Biocompatibility of an adhesive formulation with skin is a significant concern in any transdermal patch design. The adhesive must be nonirritating and free of any residual monomers, leachable components, or reactive materials. Allergic reactions are possible, caused by irritation from and sensitivity to a number of chemical compounds, particularly acrylics and natural rubber-based adhesives. Adhesive manufacturers address these concerns by modifying formulations to benefit the population of patients while maintaining drug compatibility and functionality of the patch.

Table 2: Attributes of Adhesives Research LTA Adhesives
A recent draft guidance from the FDA for an extended release patch provides meaningful guidelines for evaluating performance for safety and bioequivalence of transdermal patch performance. These recommendations now provide a measurable standard for evaluating adhesion and dermal response4 — important factors to consider in the design of longer-wear patches and devices.

The Balance Between Adhesion and Removability

Human skin is an extremely variable substrate. As a general rule, adhesives for transdermal patches are formulated to present aggressive bonds with flexibility and conformability to assure the patch remains firmly in place without lifting or fall-off, to assure a therapeutic dose. The adhesive/skin bond must withstand physical activity, constant friction from clothing, periodic moisture exposure, and varying de - grees of skin porosity and oil levels without shifting or moving. The majority of transdermal patches available today are daily-wear devices that are typically removed within 24 hours of application; however, formulators are developing extended-wear patches designed to be worn for multiple days.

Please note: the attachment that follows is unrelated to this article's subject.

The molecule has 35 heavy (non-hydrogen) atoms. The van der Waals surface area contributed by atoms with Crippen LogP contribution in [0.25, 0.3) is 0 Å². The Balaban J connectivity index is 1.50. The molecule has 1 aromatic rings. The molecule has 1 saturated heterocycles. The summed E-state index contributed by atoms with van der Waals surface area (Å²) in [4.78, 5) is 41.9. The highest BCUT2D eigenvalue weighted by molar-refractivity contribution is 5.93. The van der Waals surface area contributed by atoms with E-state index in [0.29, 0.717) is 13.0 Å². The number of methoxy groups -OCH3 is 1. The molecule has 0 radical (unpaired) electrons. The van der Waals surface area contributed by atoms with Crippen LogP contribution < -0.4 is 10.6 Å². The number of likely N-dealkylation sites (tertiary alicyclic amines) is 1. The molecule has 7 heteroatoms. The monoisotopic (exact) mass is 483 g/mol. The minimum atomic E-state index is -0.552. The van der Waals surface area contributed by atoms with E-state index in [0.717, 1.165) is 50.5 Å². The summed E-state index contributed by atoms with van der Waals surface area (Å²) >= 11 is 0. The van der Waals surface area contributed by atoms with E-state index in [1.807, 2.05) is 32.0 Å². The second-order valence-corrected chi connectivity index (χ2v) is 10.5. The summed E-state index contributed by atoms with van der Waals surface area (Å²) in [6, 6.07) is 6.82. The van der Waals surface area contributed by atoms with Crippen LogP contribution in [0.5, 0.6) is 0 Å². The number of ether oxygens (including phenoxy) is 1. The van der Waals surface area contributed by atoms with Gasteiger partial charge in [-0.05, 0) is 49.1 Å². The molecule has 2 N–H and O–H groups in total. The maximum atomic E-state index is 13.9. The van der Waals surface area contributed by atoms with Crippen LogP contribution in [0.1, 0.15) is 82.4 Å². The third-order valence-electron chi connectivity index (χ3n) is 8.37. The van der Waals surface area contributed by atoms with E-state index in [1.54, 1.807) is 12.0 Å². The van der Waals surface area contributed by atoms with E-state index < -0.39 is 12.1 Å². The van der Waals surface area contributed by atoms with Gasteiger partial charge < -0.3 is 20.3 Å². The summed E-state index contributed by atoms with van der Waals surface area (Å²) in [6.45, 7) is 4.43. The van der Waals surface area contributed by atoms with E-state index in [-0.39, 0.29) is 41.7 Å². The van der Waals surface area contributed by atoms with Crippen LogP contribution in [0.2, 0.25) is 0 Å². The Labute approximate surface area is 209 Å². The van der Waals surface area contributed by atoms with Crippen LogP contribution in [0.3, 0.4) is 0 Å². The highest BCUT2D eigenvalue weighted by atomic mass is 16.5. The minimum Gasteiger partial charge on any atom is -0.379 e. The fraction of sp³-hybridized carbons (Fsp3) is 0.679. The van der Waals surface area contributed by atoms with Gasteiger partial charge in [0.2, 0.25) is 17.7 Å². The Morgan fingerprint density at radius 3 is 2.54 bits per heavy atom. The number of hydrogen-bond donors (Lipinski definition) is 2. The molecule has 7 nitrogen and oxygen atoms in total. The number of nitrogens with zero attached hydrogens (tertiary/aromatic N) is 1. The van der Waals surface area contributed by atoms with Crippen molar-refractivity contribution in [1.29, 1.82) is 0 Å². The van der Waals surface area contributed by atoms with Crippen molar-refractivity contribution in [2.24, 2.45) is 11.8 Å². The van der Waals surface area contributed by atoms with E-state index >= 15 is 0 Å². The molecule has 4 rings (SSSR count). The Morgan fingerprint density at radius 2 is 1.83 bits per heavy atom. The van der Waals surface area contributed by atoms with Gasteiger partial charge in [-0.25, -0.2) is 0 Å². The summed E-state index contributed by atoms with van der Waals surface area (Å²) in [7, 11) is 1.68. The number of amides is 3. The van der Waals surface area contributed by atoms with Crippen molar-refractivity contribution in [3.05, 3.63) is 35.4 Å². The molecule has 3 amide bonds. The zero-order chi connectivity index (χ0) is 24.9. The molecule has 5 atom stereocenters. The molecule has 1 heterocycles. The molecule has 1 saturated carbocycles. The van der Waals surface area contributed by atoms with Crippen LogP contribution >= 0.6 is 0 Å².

It is important that the adhesives selected for a transdermal device promote skin breathability to ensure a healthy environment for proper dosing and patch comfort. Controlled hydration is a desirable attribute at the adhesive/skin interface for enhancing drug flux while preventing macerated skin. The latter condition can potentially affect drug bioavailability while causing the skin to become weak, increasing the possibility of tearing, and resulting in pain during device removal.

Skin breathability or transpiration through a transdermal drug delivery system affects device wear ability and depends on the moisture vapor transmission rate (MVTR) of the design and the adhesive construction. Several approaches are used to improve MVTR. These include substrate selection, adhesive coat weight, and zone or pattern coating. Performance properties can be improved by utilizing an adhesive coat weight of less than 30 microns. However, this approach can reduce the mass of the adhesive, compromising the ability to achieve a reliable skin bond. Techniques such as zone or pattern coating to provide adhesivefree areas and mechanical poration are processes that can prepare an adhesive for improved moisture transmission when used in combination with high MVTR substrates to enable breathability.